FOREST Circle: Our Diversity is Our Strength

Protecting our Southern forests and communities requires challenging the industries and corporate interests that threaten them. But it also requires building the relationships and solutions to create the world we want to live in.

The FOREST (Frontline Organizing Resiliency and Entrepreneurial Solutions Training) Circle is a network of activists, organizers, and community leaders.

The mission of the FOREST Circle is to provide a collective space that intentionally fosters creativity and sustainability, while preparing frontline organizations through power building, education, and resource sharing.

“Our diversity is our strength”

FOREST Summits are grounded in the needs and communities of FOREST Circle members. They provide an opportunity to develop and deepen relationships, a space for skills sharing, and a space to experiment with new solutions.

In December, 2019, members of the FOREST Circle gathered for our 4th FOREST Summit. The Summit brought together leaders from 3 different Southern states, representing rural areas and urban areas, and a wealth of knowledge and expertise.

This year, our gathering took us back to where we held our very first Summit – The Franklinton Center at Bricks in Whitakers, NC, a place with a long history of resilience, organizing, and entrepreneurial solutions as well as a dark history of enslavement and violence. In Whitakers, we were in the home region of many of our FOREST Circle members. Our FOREST Circle hosts reminded us that these contradictions abound in Eastern North Carolina today. While we took in the community, love, innovation, and incredible food of the region, we also explored the injustices that continue to plague eastern NC.

Many of our FOREST Circle communities are threatened by extractive, polluting industries ushered in with promises of job creation.

Eastern NC is home to wood pellet facilities, coal ash sites, industrial agriculture (CAFO’s), and the proposed Atlantic Coast Pipeline. Opposing these industries takes creativity and courage. Bobby, Belinda, Valerie, and Marvin gave us a first-hand glimpse into the realities of environmental activism with a local field trip. The work can be grueling, lonely, and dangerous at times. We are grateful for these brave leaders who resist systems of oppression and refuse to give up. Their actions are rippling not just through their local movements, but throughout the world as we face a global climate crisis.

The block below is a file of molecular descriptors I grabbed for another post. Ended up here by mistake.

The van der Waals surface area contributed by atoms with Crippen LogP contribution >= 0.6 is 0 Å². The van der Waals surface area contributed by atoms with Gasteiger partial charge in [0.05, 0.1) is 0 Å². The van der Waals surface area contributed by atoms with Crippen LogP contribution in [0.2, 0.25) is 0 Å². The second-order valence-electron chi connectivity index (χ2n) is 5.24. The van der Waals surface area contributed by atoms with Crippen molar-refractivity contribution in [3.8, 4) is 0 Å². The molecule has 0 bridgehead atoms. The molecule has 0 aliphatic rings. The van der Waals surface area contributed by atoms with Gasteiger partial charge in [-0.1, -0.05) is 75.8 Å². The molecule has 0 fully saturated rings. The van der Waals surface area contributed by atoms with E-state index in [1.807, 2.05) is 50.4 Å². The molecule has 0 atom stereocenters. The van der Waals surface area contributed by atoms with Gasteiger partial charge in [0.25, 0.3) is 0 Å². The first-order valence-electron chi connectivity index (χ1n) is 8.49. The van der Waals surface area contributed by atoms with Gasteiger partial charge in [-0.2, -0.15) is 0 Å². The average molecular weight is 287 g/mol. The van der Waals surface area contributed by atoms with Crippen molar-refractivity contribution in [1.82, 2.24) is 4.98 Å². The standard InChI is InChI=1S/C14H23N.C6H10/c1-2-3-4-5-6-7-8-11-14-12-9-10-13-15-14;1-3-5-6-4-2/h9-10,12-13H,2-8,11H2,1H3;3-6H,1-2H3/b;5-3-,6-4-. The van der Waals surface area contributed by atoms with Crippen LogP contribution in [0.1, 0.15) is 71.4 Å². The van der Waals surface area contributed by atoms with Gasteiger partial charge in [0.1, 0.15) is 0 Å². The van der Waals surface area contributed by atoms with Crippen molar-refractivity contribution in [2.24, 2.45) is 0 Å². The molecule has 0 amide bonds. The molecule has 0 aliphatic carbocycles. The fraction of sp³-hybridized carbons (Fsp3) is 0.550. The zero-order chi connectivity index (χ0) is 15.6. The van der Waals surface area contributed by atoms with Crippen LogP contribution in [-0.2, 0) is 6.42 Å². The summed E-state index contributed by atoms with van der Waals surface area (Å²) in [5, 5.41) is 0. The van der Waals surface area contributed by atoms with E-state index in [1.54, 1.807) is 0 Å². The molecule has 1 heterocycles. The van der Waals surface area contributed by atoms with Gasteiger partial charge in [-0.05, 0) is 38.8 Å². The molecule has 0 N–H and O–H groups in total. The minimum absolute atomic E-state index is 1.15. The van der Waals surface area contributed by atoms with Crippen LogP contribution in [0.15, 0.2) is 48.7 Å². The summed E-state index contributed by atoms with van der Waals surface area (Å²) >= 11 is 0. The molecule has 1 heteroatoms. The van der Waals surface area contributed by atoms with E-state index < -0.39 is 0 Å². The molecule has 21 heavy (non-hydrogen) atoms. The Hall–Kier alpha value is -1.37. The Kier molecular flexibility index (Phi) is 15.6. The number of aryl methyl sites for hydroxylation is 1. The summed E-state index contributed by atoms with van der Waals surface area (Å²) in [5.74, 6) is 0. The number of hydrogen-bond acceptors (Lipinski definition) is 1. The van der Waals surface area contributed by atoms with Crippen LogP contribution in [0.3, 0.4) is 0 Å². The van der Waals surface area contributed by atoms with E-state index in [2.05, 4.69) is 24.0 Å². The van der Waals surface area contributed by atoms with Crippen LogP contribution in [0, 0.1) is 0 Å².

“This summit is very important to the work I do in the community because I get to bring a more comprehensive lens to the work and get more impactful results.”

We know that resisting the bad is only half of the work. Our group explored what could be possible. What does it look like to strategically organize in our communities to build the kind of world we want? How do we develop the practical skills to feed and nourish our families and communities, to build cooperative economies, and to advance systems that don’t harm our communities or our environment?

We are re-imagining and recreating what is possible.

We are sharing knowledge on grassroots organizing around agriculture, learning how a small plot of land can nourish our whole community. We’re creating a mushroom cooperative to connect farmers and growers with markets. Our team learned how to use affordable and easily recycled materials to build a structure that could serve as a greenhouse or a chicken coop, even if all you have is a small back deck.

“I love that we are sharing our expertise with each other.”

And we are doing this in areas where extractive and polluting industries have tried to tell us that their way is the only way. We are re-imagining a world where we say “NO” to wood pellet facilities so that we can say “YES” to cooperative economies.

Protecting our forests, communities, and our environment, cannot be done in a silo. The challenges we face are not rooted in a single issue, but rather a consequence of a system that prioritizes profit over people and planet and that forces a false choice between a living wage and a healthy community and planet.

These challenges signal not just a threat, but an opportunity – to create new visions, systems, and institutions capable of bringing forth a more just, equitable, and sustainable world.

“I love the fact that everyone got a chance to lead. Some of us were new leaders.”

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